Monday, July 19, 2010

Drying Sweet Cherries

 Pitted bing cherries going into the dehydrator.
I crowd as many as possible onto each tray.

I picked up 60 pounds of pitted bing cherries at Hentze Family Farm in Junction City on Friday and have been dehydrating them all weekend.  Yes, I am generally the "Buy Local" gal (hey, Junction City is only about seventy-five miles away) but Hentze's is the only place I know that will pit the cherries for you and their machine never misses a pit!  I pick cherries at Shady Lane Orchards for fresh eating, but it would take me a very long time to pit 60 pounds for drying using my Norpro hand-powered cherry pitter and it quite frequently leaves pits in.  (Works better for pie cherries, which I do pick locally and pit myself.)

I can fit 30 pounds of bing cherries at a time in my Excaliber dehydrator, using 8 of the 9 trays.  (The top tray is too close to the ceiling to fit such plump, juicy cherries.)  I dry them whole, so it takes about 36 hours at 135 degrees.  You could speed it up by cutting them in half, but be prepared for purple fingers for a few days.  After they are dried (larger cherries will not be as dry as smaller ones) you need to transfer them all to a large covered container and let them sit at room temperature for a few days.  This is called conditioning and during this time the moisture content evens out, so the smaller cherries that perhaps got a bit too dry absorb some of the excess moisture in the larger cherries that didn't get quite dry enough and they all end up just right.  Then I store them in plastic bags in the freezer in one-pound amounts.

After 30 to 36 hours in the dehydrator.

Dried cherries are a favorite snack around here and I love having them on hand for baking.  In fact, I just pulled a batch of cookies out of the oven that I made with dried bing cherries, white chocolate chips, and chopped walnuts in a cocoa cookie dough.  Yumm!!!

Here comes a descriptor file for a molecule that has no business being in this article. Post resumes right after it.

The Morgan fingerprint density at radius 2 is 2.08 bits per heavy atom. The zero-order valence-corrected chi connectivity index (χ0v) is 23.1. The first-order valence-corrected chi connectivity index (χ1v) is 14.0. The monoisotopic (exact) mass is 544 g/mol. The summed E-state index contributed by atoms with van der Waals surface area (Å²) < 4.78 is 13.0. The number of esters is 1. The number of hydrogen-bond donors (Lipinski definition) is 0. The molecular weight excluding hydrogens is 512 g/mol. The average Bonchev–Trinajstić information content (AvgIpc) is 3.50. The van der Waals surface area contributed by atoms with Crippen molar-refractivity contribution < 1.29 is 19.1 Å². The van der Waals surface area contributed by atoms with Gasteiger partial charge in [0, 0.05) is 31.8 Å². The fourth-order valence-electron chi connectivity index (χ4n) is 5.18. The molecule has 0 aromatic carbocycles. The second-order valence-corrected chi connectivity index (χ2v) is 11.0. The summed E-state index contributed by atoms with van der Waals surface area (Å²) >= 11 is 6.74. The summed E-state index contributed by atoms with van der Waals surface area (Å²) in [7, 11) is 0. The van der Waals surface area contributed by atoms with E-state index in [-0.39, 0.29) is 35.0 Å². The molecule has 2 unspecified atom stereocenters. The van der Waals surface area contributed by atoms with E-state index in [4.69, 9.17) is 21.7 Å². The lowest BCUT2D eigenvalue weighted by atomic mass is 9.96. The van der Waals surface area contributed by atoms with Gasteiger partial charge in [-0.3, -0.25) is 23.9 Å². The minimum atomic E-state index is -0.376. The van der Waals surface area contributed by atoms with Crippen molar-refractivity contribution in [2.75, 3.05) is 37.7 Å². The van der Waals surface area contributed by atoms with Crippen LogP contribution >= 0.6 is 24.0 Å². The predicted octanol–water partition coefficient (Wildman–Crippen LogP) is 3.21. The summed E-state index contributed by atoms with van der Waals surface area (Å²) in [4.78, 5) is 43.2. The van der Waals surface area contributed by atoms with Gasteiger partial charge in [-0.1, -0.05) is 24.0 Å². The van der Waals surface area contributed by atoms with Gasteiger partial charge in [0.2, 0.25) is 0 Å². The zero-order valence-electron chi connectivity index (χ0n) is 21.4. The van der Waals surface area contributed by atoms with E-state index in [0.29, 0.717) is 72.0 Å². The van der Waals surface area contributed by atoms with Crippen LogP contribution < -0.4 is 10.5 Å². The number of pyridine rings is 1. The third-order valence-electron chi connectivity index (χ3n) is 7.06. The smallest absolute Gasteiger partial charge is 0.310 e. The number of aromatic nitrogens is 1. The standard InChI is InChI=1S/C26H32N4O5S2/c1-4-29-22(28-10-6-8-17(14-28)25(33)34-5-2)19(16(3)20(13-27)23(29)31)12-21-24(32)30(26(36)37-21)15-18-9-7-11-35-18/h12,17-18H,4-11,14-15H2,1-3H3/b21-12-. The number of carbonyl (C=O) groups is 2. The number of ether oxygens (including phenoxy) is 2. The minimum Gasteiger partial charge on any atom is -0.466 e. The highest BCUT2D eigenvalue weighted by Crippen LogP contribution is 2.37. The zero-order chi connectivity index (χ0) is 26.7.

evalyn said...

After drying, how many pounds of cherries (one pound bags) do you get?

Jennifer--flavorsoftheumpqua said...

Okay, I just weighed the first batch. 30 pounds of pitted cherries yields about 7.5 to 8 pounds of dried cherries. Can't be exact as I kept eating them while I was taking them off the drying racks! Keep in mind that we like them very dry--like raisins, so I get fewer pounds of the finished product than someone who prefers them soft and moist.

Hentze's sells the pitted cherries for $2.25 per pound, but they give a ten percent discount to Master Food Preservers (Gordon Hentze and I were in the same class a few years back), so I paid $2.03/lb. That works out to $8.12/lb. for my dried cherries.

A quick check of online prices shows they run from $8.99 to $19.50/lb. plus shipping and some of them have added sugar and/or sunflower oil. Chuckar Cherries out of Prosser, Washington ( were the most expensive, but at least their cherries are all grown in the Pacific Northwest.

I just called New Day Grocery and the clerk said theirs are $18.39/lb. They might be organic, but she wasn't sure.

Long answer to a simple question!

evalyn said...

Thanks for the info. I just got back from Big Bend Berries - there's blueberry juice in my future!

Joanne said...

Obviously someone needs to get a cherry pitter for the cherry growers of Douglas County!

Jennifer--flavorsoftheumpqua said...

For sure! They also have a machine that takes the corn kernels off the cob and I think one that makes French style green beans. Food preservers love Hentze's.